Adolescent Health Care, Sexuality and Contraception
- Adolescent Health Care, Confidentiality
- Adolescent Health Care, Role of the Family Physician
- Adolescents, Protecting: Ensuring Access to Care and Reporting Sexual Activity and Abuse (Position Paper)
- Child Abuse
- Health Education
- Health Education in Schools
- Contraceptive Advice
- Reversible Contraception Methods
- Prevention and Control of Sexually Transmitted and Blood Borne Infections
- Reproductive Health Services
The American Academy of Family Physicians is concerned about the sexual health of adolescents in the United States, particularly in regard to the high incidence of teenage pregnancies, the high rate of sexually transmitted infections, and the lack of comprehensive and effective sex education programs, and the increasing rates of sexual assault. The AAFP believes that an evidence-based approach to sexual health education will be effective in reducing unintended pregnancy, sexually transmitted infections, and the incidence of sexual assault. The AAFP recommends that:
- Effective reproductive health education, pregnancy prevention and sexually transmitted infection (STI) prevention programs such as those using a comprehensive approach to sex education includes medically accurate information on contraception and abstinence.
- Family physicians can educate patients that abstinence, when practiced consistently, is the most effective method of preventing unplanned pregnancy and the transmission of sexually transmitted infection(s). Responsible sexual behavior is also an effective method of preventing pregnancy and STIs.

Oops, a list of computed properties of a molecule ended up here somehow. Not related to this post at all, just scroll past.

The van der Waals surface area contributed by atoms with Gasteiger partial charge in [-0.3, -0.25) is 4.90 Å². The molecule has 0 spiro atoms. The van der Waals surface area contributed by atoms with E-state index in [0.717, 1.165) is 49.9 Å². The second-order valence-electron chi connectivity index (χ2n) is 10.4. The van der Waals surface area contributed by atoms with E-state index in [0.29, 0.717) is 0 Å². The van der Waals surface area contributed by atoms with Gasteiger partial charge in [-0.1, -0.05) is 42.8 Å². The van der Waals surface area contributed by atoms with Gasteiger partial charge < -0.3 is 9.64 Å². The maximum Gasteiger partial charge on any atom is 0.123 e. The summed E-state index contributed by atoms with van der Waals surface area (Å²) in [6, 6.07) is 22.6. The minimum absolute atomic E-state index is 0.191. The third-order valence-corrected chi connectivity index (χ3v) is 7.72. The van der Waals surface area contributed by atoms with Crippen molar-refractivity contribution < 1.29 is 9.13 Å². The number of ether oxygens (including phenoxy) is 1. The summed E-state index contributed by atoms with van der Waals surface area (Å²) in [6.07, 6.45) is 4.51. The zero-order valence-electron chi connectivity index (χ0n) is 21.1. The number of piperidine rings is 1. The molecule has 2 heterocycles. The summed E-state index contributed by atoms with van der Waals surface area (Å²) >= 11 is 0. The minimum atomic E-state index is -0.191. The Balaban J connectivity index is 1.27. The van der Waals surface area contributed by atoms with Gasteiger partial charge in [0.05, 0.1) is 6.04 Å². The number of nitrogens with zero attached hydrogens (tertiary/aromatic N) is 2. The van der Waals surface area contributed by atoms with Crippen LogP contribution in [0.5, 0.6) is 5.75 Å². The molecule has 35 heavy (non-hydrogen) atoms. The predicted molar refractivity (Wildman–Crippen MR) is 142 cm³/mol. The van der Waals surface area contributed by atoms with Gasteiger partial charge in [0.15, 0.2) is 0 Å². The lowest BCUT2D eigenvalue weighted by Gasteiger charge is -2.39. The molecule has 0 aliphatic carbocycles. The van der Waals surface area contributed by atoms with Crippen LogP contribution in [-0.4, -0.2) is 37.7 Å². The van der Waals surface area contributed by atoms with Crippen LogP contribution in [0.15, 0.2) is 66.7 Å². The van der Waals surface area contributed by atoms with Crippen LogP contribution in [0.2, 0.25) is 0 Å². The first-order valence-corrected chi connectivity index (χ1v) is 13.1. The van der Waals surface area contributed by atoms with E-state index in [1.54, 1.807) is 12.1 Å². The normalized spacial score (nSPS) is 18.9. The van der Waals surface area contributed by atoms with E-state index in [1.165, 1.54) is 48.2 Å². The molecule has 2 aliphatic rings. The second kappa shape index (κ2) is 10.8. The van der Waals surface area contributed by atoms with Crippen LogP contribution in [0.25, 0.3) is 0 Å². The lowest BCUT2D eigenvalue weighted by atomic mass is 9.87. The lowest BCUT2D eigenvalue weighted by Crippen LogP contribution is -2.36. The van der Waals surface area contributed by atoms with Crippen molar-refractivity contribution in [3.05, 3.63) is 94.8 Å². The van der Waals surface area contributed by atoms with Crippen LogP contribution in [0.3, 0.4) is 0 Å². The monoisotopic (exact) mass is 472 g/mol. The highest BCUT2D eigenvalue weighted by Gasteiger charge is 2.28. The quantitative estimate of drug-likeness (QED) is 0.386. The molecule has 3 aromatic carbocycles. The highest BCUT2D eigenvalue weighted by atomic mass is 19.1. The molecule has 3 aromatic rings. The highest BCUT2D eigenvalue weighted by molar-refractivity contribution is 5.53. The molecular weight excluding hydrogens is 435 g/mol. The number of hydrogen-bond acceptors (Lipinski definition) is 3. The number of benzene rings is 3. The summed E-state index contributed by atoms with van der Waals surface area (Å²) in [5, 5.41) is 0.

- Adolescents receiving family planning services deserve patient confidentiality, and practitioners should be aware of any state laws where they provide care that may impact them and the reproductive rights of their patients.
- Family physicians can take an active role in the prevention of unintended teenage pregnancies and prevention of STIs, by providing appropriate guidance/counseling and effective sex education to their adolescent patient population. Each discussion could also address STIs, likely symptoms of those infections, and the need for testing even when patients are asymptomatic.
- Comprehensive education and counsel regarding sexual practices with adolescent patients as defined in (a) above would include discussion about vaginal, anal, oral, same-sex, and other types of sexual contact. Another critical piece of counsel is the concept of consent to sexual activity and what to do if sexual contact takes place against one’s consent.
- Family physicians are in an ideal position to encourage family members to be involved in sex education efforts. It is primarily from the family that an adolescent’s values and concept of sexual and reproductive responsibility arise.
- Family physicians can be actively involved in community efforts that initiate and implement effective education and prevention programs for unintended teenage pregnancy, STIs, and sexual assault. Health education programs from elementary to high schools should include age appropriate reproductive health education.
- Family physicians are in an ideal position to be aware that their adolescent patients may be dealing with issues of sexual identity or orientation that impact their psychosocial and physical health. Asking open questions about sexual identity and orientation can open a dialogue on family relationships, safe sexual practices, suicide risks and other issues confronting gay, lesbian, bisexual, transgendered and questioning adolescents in a sensitive and accepting atmosphere.
- If the family physicians is uncomfortable providing these services, the patient should be referred to another physician or provider who is willing to provide the education and/or services.
(1987) (2012 COD)